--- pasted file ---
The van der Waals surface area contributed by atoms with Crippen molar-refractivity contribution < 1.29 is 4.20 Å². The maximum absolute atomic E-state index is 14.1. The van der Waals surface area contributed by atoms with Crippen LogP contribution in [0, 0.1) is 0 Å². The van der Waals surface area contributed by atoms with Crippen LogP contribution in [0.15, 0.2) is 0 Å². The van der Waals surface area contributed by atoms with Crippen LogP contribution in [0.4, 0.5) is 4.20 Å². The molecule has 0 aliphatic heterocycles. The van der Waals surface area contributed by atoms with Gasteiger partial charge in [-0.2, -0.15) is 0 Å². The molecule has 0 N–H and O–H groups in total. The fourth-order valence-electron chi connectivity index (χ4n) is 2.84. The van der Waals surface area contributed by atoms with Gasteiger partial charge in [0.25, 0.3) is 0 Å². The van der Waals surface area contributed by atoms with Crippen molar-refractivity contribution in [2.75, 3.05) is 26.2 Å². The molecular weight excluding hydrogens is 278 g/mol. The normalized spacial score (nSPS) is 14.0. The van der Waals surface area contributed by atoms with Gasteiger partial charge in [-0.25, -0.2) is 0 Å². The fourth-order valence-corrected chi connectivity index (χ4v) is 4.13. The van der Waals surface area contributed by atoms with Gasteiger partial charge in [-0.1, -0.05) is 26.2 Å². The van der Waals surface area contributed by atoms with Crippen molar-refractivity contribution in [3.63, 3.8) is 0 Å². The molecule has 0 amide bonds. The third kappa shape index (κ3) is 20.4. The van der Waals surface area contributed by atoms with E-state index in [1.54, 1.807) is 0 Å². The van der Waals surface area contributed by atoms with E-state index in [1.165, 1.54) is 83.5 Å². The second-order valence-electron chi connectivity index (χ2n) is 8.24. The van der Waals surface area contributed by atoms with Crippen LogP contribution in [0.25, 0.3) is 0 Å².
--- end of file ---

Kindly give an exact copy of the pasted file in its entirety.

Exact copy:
The van der Waals surface area contributed by atoms with Crippen molar-refractivity contribution < 1.29 is 4.20 Å². The maximum absolute atomic E-state index is 14.1. The van der Waals surface area contributed by atoms with Crippen LogP contribution in [0, 0.1) is 0 Å². The van der Waals surface area contributed by atoms with Crippen LogP contribution in [0.15, 0.2) is 0 Å². The van der Waals surface area contributed by atoms with Crippen LogP contribution in [0.4, 0.5) is 4.20 Å². The molecule has 0 aliphatic heterocycles. The van der Waals surface area contributed by atoms with Gasteiger partial charge in [-0.2, -0.15) is 0 Å². The molecule has 0 N–H and O–H groups in total. The fourth-order valence-electron chi connectivity index (χ4n) is 2.84. The van der Waals surface area contributed by atoms with Gasteiger partial charge in [0.25, 0.3) is 0 Å². The van der Waals surface area contributed by atoms with Crippen molar-refractivity contribution in [2.75, 3.05) is 26.2 Å². The molecular weight excluding hydrogens is 278 g/mol. The normalized spacial score (nSPS) is 14.0. The van der Waals surface area contributed by atoms with Gasteiger partial charge in [-0.25, -0.2) is 0 Å². The fourth-order valence-corrected chi connectivity index (χ4v) is 4.13. The van der Waals surface area contributed by atoms with Gasteiger partial charge in [-0.1, -0.05) is 26.2 Å². The van der Waals surface area contributed by atoms with Crippen molar-refractivity contribution in [3.63, 3.8) is 0 Å². The molecule has 0 amide bonds. The third kappa shape index (κ3) is 20.4. The van der Waals surface area contributed by atoms with E-state index in [1.54, 1.807) is 0 Å². The van der Waals surface area contributed by atoms with E-state index in [1.165, 1.54) is 83.5 Å². The second-order valence-electron chi connectivity index (χ2n) is 8.24. The van der Waals surface area contributed by atoms with Crippen LogP contribution in [0.25, 0.3) is 0 Å².